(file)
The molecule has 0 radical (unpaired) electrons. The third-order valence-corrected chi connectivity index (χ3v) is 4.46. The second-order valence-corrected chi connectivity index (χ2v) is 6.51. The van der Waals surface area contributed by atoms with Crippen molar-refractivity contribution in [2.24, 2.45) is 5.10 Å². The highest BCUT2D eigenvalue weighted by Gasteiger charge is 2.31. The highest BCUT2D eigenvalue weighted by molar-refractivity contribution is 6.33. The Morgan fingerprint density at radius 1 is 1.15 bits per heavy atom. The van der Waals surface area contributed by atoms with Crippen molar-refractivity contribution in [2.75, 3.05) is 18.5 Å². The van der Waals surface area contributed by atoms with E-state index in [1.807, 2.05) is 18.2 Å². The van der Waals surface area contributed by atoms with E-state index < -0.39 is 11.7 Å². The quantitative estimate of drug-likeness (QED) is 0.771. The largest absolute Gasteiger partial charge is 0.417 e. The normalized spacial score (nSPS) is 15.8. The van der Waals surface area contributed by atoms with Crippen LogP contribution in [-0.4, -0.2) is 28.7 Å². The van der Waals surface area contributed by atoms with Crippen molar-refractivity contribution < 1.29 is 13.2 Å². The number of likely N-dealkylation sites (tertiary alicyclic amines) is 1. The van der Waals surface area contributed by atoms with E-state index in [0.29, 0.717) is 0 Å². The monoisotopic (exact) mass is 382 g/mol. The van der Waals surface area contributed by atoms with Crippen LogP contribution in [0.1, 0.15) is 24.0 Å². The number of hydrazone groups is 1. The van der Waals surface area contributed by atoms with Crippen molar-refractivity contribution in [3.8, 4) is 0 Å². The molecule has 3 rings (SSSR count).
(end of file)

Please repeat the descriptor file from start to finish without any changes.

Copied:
The molecule has 0 radical (unpaired) electrons. The third-order valence-corrected chi connectivity index (χ3v) is 4.46. The second-order valence-corrected chi connectivity index (χ2v) is 6.51. The van der Waals surface area contributed by atoms with Crippen molar-refractivity contribution in [2.24, 2.45) is 5.10 Å². The highest BCUT2D eigenvalue weighted by Gasteiger charge is 2.31. The highest BCUT2D eigenvalue weighted by molar-refractivity contribution is 6.33. The Morgan fingerprint density at radius 1 is 1.15 bits per heavy atom. The van der Waals surface area contributed by atoms with Crippen molar-refractivity contribution in [2.75, 3.05) is 18.5 Å². The van der Waals surface area contributed by atoms with E-state index in [1.807, 2.05) is 18.2 Å². The van der Waals surface area contributed by atoms with E-state index < -0.39 is 11.7 Å². The quantitative estimate of drug-likeness (QED) is 0.771. The largest absolute Gasteiger partial charge is 0.417 e. The normalized spacial score (nSPS) is 15.8. The van der Waals surface area contributed by atoms with Crippen LogP contribution in [-0.4, -0.2) is 28.7 Å². The van der Waals surface area contributed by atoms with Crippen molar-refractivity contribution < 1.29 is 13.2 Å². The number of likely N-dealkylation sites (tertiary alicyclic amines) is 1. The van der Waals surface area contributed by atoms with E-state index in [0.29, 0.717) is 0 Å². The monoisotopic (exact) mass is 382 g/mol. The van der Waals surface area contributed by atoms with Crippen LogP contribution in [0.1, 0.15) is 24.0 Å². The number of hydrazone groups is 1. The van der Waals surface area contributed by atoms with Crippen molar-refractivity contribution in [3.8, 4) is 0 Å². The molecule has 3 rings (SSSR count).